Wednesday, March 3, 2010

Cell robbers?

A co-worker lent me the book "The Immortal Life of Henrietta Lacks" by Rebecca Skloot. I read it last week, hence the intermittent posting, and I thought I would comment on the content of this work of non-fiction.

Skloot's book tells the story of a woman named Henrietta Lacks, who died of cervical cancer. Cells from her biopsies, which were taken during her treatments at John's Hopkins, lead to a biomedical research boom. Around the world in the biomedical research community, Lacks' cells became known as the HeLa (pronounced He-lah) cell line. HeLa cells grow robustly in the laboratory because they harbor the human papillomavirus HPV-18 type, the cause of Henrietta Lacks' cervical cancer. These cells are still used every day around the world in numerous laboratories to conduct experiments.

Overall, this book gave an interesting clinical history of Henrietta Lacks' treatments. It captured some of the socio-economic issues of her day, some of which are still seen when the book discusses Lacks' family in the present day. As a scientist, the descriptions of the science were accurate and well explained in layman's terminology.

Personally, the most interesting and alarming part of the book was the portion that discussed the ethical concerns surrounding the acquisition of patient cells without their consent. In some cases, these cells or other biological material is exploited by scientists through patents and profit from discoveries made with these patient specimens.

Because I work within the biomedical research community, I'm keenly aware of how these human samples are necessary for scientific discovery. However, even I found myself shocked and horrified to think that my own cells, or even the foreskin of a future son, could be donated to biomedical research without my consent or knowledge as a result of me consenting to treatment or common procedures. I find the whole thing quite deceitful and I felt like this was a huge invasion of privacy.

These ethical concerns have led to new requirements mandating patient approval for some scenarios, but these improvements are insufficient. It is true that human specimens can no longer be named in laboratories in a manner such that identifying personal information could expose the true identify of the patient from which the material originated. Despite these small changes, it is my belief that for most procedures patients are not asked for permission regarding the subsequent use of their "body" parts that are taken during treatment.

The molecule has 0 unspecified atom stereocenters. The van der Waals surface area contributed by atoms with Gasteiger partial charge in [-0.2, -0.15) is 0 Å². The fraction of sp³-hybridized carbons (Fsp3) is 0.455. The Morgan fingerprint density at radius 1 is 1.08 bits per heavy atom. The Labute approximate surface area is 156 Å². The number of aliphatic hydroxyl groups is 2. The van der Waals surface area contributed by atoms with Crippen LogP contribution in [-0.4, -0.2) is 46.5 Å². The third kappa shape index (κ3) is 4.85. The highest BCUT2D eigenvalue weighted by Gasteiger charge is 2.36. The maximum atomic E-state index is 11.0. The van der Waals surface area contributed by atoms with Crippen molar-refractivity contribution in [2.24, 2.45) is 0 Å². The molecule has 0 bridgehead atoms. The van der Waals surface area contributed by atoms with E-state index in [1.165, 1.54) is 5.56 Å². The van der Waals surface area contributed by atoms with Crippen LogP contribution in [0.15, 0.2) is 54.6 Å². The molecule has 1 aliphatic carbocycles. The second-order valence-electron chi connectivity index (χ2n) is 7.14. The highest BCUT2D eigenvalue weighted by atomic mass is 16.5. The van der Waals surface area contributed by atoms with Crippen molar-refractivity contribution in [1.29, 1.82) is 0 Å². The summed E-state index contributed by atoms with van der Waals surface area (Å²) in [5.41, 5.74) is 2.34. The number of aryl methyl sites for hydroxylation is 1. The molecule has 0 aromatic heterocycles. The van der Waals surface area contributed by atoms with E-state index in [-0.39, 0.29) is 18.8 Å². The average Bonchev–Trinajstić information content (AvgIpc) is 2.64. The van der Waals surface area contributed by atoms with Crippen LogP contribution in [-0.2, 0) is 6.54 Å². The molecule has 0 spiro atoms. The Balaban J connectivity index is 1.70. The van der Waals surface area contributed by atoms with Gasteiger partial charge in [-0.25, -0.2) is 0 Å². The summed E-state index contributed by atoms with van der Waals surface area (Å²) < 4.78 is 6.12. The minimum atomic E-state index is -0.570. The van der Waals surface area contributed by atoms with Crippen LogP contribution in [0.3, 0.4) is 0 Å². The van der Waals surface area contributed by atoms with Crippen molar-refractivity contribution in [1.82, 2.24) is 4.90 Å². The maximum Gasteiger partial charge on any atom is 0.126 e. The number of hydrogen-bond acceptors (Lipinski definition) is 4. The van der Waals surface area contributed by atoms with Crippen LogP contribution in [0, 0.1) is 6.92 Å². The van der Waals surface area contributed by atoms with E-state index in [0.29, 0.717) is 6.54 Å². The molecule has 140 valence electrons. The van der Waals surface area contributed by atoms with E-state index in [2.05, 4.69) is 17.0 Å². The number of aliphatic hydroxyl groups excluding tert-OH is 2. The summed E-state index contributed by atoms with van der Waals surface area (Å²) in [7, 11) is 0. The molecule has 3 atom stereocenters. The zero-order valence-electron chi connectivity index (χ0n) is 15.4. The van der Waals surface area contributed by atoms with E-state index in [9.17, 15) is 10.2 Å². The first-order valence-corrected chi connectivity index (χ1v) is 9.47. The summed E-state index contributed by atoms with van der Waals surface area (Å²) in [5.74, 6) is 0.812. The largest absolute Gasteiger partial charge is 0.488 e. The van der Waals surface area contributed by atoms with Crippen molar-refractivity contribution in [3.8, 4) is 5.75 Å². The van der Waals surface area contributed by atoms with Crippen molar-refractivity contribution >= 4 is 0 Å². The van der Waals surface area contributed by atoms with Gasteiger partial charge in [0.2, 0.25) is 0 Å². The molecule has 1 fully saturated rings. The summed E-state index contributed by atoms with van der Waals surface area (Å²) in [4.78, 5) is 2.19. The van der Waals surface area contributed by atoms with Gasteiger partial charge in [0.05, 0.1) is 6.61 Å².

Skloot mentions how in some cases biological material acquired from patients can be quite lucrative, yet patients have no legal rights to any of the proceeds made from patents on or sales of their own material. Skloot cites the legal justification made in one court case that stated patients have no claim to these materials because they were deemed to have "abandoned" the material. Other patent law arguments were made to uphold this ruling by stating that man's ingenuity modified these materials such that it was no longer as it was found in nature. Another argument was that patients would hold up scientific progress because of their greed and desire for a cut of the profit from the use of their own biological material.

Regardless of the philosophical argument, it is my opinion that patients should be asked before each biopsy or diagnostic test whether they consent to donate their material to research. Just like people have to choose to donate their organs upon death, we should be asked and have our wishes legally respected regarding what is done with our biological material. Anything else is akin to doctors stealing bodies, like they did back in the 1800's and early 1900's in order to have fresh cadavers to practice on in medical school. Body-snatching is not allowed anymore, and yet doctors have ample access to cadavers. So, I don't quite buy the argument that asking for patient consent would hinder science, just like it didn't cut down on blood, sperm, bone marrow or organ donation.

Next time you have a biopsy done, ask your doctor what will happen to your material. And if you are uneasy about this exploitation of patients, then please share this article and contact your local congressman or senator!

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